That will only exist upon interaction, because it is the interactions the result of the interaction, but the the transpersonal process that is going on outside the dissociative complex, with whose image, partly at least, is the table that that will go on, irrespective of whether you're looking at It or not, it's the same thing for people right.

If nobody is looking at my body, not even me, can we say that the body exists with the qualities that are experienced by an observer, in other words, with the shape the color that a body has.
I don't think that's a coherent statement because, by definition, you're excluding the phenomenal properties that correspond to a do that, but that doesn't mean that my mental in their life, whether I can access it inter spectacle, introspectively or not.
It doesn't mean that my my mental in their life, who cease to be if I and nobody else, is observing my body that mental activity can go on.

I would say the same thing for the inanimate universe.
I think the mental process see is that correspondent to the inanimate universe before the origin of life, in other words, before the first dissociated complex of minded large, formed that mental activity existed before the origin of life.
It existed since the Big Bang.

If we endorse that particular theory of our time, but the phenomenal properties that we experience when we look out at the universe, those by definition didn't exist.
If there was nobody there to look, ok, ok, so would you accept something like this that the idea is the cause of our phenomenal experience? Is mental goings-on of the mind at large so wow that so the table out there when nobody's looking at it? The phenomenal qualities at the table don't exist because nobody's looking at it, but what it actually is kind of.
From our perspective, the Newman uh it in itself is a mental object, and so that's why yeah that's correct.

That is entirely correct you.
So basically, what I'm saying is that there are nomina, but the nature of the Newman.
A -- is phenomenal.

Now how the phenomena of the Newman air feels like from a first-person perspective is not the same as the phenomenal properties that I experienced when I look out to the world hmm, but it is phenomenal in nature.
So there are new Mena, but the Newman are phenomenal.
Not the phenomenon I experienced, but they are phenomenal in nature as an ontological class, and would you say that we have know, at least in our regular everyday state of mind, we have no access to their actual phenomenal qualities, at least in our regular state of mind.

We do not correct yeah, ok, so this is uh.
This is a great segue, then into different states of mind.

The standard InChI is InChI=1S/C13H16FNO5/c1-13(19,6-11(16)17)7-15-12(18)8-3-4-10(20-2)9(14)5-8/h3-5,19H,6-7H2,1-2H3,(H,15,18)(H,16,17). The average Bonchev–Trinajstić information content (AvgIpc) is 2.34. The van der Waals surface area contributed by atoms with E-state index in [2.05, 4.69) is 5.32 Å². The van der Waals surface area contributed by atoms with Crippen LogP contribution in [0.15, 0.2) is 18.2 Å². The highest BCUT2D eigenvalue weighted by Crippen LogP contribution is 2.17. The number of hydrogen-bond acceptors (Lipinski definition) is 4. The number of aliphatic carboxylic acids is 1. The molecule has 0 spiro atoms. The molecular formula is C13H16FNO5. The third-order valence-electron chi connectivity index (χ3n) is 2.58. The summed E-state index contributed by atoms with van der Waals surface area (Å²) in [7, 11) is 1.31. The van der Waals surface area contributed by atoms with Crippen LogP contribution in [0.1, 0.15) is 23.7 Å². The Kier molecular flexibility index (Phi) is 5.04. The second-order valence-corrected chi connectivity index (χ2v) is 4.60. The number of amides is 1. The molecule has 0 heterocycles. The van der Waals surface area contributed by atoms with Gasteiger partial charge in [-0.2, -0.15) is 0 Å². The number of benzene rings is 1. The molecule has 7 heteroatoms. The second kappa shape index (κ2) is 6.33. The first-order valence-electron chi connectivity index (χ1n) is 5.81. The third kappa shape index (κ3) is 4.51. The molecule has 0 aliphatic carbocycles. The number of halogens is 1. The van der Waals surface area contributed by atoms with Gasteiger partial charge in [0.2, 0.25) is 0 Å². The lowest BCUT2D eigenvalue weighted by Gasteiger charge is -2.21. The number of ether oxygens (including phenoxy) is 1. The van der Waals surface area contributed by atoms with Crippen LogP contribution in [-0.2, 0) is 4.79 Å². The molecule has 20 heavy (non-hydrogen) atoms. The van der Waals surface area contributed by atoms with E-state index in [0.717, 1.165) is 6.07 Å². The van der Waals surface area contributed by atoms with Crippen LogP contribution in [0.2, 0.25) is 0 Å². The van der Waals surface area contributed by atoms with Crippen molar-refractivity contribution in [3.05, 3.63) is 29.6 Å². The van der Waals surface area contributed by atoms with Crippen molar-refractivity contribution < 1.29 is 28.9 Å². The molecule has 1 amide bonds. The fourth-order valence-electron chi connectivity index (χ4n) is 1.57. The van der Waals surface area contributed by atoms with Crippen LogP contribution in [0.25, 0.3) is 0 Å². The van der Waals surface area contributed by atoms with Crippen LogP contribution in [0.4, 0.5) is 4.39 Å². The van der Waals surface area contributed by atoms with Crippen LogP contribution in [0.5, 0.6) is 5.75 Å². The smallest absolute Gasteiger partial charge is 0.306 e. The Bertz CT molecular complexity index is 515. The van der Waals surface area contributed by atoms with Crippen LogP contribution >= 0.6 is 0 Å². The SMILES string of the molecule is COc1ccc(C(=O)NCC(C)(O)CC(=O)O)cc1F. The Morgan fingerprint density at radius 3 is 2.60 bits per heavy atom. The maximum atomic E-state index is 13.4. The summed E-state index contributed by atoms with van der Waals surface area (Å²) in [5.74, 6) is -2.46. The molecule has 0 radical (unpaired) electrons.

So is this.

This sounds to me very much like, like kind of like a almost like an Eastern mysticism idea of the the mind at large, and then there were one kind of disassociated mind that's not connected to this other mind, but there are a lot of people who I've Talked to who claim that they they have been in mental states in which they see actally kind of what you're talking about that they experience kind of the this this universal mind.
I've never had that experience, but lots of people whom I respect have had that experience is that something that you have had and is that something that's essential to really grasping the nature of this theory, or is this pure purely arrived at through kind of rational deduction? So I don't think it is essential at all.

Actually, if no mystical experiences existed, if there were no reports in the literature or on the record about mystical experiences that that sort of resonate with what I just said, I would maintain that what I just said is still the most parsimonious, a logical ontological explanation for, For the world for for for existence, so whatever else comes on top of it that might endorse what I'm saying.

I see that as bonus, for instance, sighs phenomena.
A lot of people contact me asking if I, if, if my views would would make room for psy phenomena like telepathy or whatever else, it so happens that it may.
But I don't think whatever empirical evidence there might be for psy phenomena are essential to to to defend or substantiate the position I hold.

I think the position I hold would still be the better explain the best explanation, even in the absence of any mystical experience, sigh phenomena, phenomena any of that.
Having said this, and we need to entertain your a question, I don't think it's there always central to my case, but and we need to entertain it mystical experiences by by their very nature, ambiguous.